Times sure have changed. When I was in Mr. Pauley’s fifth-grade class, we were mainly interested in afternoon recess to avenge the loss of our softball game during morning recess. The school play was the big topic of the year, and we struggled with learning who the presidents were. For the record, Kennedy was president while I was up to bat at the sandlot games.

The other day, I got an email from Janet Hurley inviting me to come to Isaac Dickson Elementary School to be interviewed by one of her students, a young lady named Mabel. The topic of the interview was to be homelessness, and Mabel was creating a presentation from the interview; she plans to present it on June 2 at the TedX youth event in the auditorium.

Figuring it would be something different to do, I agreed. I mean, how hard would it be to answer a kid’s questions about a topic that I know so well — homelessness. Was I in for a surprise.

I met Janet at the door of the school. After chatting a few minutes about the project, she led me to the classroom where I would be interviewed, and she introduced me to Mabel. Settling into a kid-size chair at a kid-size table, Mabel told me what generated her interest in homelessness.

There had been a fire at an apartment complex in which she had lived. Several families had been forced out of their apartments because of smoke and water damage and had nowhere else to go. This got her to thinking about the broader topic of people finding out that sometimes bad things happen to good people and they lose their shelter.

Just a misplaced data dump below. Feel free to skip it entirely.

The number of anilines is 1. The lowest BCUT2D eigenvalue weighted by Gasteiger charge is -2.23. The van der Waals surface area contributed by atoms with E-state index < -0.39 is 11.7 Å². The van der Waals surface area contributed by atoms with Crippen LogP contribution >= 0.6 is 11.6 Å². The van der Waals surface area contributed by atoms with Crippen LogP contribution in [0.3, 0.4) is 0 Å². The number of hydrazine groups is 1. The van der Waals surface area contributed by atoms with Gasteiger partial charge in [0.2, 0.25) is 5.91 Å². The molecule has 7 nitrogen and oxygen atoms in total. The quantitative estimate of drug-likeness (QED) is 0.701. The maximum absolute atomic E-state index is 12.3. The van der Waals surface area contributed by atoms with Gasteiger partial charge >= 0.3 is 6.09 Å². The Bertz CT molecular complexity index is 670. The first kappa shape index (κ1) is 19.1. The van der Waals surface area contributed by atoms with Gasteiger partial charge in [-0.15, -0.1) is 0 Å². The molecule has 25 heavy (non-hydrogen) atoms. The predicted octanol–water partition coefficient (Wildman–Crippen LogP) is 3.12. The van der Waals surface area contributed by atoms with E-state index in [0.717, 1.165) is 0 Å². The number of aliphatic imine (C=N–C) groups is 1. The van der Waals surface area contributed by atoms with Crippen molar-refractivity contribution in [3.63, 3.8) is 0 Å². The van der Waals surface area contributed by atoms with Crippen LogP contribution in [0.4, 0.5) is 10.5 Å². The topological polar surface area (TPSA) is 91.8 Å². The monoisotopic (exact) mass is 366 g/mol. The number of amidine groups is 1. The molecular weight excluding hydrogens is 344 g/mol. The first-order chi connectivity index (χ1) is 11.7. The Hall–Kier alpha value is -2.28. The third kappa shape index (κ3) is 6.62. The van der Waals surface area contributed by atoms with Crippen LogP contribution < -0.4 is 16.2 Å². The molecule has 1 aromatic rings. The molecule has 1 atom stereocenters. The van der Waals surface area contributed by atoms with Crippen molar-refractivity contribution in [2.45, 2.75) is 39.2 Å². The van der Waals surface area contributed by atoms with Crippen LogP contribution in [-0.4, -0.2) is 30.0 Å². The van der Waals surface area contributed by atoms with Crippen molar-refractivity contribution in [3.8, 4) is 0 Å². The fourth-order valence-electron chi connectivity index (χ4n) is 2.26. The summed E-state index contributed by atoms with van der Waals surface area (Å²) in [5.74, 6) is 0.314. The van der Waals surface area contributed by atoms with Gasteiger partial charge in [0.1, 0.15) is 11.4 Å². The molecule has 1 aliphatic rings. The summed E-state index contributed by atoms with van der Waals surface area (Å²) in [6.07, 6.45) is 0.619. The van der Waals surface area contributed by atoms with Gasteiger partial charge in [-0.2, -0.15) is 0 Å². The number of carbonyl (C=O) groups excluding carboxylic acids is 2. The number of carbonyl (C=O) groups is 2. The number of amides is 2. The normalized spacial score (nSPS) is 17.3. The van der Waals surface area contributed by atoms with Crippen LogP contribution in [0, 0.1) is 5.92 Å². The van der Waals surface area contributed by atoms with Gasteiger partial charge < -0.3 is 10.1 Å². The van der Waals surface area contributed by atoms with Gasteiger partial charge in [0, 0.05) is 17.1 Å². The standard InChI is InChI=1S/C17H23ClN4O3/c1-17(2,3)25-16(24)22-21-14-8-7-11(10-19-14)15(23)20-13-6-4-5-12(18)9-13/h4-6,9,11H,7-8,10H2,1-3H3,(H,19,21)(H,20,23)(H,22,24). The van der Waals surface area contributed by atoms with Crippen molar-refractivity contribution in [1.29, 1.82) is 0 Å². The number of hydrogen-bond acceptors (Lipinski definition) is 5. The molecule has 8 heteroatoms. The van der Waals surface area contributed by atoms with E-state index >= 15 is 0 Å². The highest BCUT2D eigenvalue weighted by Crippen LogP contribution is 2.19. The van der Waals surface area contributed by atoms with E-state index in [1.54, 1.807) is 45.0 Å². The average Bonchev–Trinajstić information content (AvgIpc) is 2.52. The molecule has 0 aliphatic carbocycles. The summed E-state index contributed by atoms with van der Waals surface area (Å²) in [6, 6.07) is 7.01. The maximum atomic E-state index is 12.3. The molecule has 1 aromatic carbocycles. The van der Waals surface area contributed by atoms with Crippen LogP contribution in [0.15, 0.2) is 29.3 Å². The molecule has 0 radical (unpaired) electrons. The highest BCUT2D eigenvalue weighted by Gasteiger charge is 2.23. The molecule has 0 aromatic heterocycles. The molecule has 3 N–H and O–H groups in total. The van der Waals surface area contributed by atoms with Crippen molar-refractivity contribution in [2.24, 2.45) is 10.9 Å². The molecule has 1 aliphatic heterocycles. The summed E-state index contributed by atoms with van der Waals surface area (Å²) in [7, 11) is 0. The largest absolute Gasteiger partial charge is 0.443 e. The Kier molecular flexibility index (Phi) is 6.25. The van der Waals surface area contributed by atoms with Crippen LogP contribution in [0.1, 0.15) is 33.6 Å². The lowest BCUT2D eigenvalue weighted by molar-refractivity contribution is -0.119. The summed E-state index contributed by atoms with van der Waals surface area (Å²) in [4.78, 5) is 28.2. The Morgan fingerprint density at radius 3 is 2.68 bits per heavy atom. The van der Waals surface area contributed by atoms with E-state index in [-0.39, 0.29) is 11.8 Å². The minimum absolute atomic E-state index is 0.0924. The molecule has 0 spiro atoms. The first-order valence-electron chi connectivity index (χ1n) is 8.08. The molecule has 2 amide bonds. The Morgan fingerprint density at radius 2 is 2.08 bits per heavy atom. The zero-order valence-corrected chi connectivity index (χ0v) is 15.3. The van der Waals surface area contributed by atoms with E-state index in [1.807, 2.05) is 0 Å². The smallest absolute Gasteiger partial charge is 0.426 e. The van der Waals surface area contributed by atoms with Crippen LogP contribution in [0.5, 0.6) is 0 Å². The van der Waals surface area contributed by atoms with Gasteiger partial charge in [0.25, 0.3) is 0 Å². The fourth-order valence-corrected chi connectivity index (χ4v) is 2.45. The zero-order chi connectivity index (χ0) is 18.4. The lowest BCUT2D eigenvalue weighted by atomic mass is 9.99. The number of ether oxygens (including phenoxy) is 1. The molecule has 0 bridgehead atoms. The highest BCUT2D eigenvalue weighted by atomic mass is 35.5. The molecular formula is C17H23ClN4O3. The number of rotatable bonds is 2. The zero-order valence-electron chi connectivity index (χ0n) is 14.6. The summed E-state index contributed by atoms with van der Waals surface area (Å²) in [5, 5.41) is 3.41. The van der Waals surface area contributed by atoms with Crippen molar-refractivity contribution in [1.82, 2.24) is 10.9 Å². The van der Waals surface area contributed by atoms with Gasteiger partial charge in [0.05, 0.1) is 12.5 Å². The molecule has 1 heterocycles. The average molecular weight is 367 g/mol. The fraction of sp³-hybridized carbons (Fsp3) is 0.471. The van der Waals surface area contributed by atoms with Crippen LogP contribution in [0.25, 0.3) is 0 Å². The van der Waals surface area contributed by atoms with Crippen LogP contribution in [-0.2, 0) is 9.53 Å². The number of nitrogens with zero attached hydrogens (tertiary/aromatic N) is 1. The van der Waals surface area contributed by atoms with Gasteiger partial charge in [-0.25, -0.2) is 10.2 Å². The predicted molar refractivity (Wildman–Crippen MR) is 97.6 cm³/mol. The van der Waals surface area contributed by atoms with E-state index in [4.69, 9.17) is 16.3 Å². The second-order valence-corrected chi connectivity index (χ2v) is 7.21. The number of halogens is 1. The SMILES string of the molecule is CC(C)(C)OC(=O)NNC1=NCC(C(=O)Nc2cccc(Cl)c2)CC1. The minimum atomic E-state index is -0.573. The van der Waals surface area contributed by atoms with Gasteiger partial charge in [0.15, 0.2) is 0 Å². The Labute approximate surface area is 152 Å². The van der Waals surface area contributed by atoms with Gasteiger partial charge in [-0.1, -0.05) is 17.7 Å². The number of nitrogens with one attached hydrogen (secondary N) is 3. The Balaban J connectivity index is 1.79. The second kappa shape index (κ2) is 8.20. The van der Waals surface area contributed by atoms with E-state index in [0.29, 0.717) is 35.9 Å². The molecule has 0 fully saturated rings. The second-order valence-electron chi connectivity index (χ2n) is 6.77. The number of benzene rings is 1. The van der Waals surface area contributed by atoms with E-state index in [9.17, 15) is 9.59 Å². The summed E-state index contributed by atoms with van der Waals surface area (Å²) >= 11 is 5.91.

Staring me in the eyes, she asked, “What can we do to end Homelessness in Asheville?” POW. This young lady cuts right to the chase — in the 5th grade and she’s asking questions that many adults don’t have the _____ desire to ask. I figured out immediately that this little lady had given the topic some thought and wasn’t going to be put off lightly by a grizzled ol’ vet with some tried-and-true answers.

After an hour of getting peppered by questions, I was ready to head outside for a smoke and to hunt down a cup of coffee. Janet joined me outside, and while I smoked one we chatted. She shared more about the program that was coming up.

Besides homelessness, some of the topics the kids picked to work on were autism, the impact on wildlife and the environment caused by throwing trash out the window, poverty in Haiti and a better school-lunch menu.

And Ms. Libby Kyles’ fifth-grade class was partnered with Janet to create the Writing to Change the World Project. The project focuses on global issues, using writing as a vehicle to show support, protest, persuade, explain and entertain — five things that many adults don’t seem to have the ability to do.

Even the website, http://www.tedxyouthisaacdickson.org, was researched, created and written by the fifth-grade students.

Yep, times have changed. Except that part about wanting better school lunches.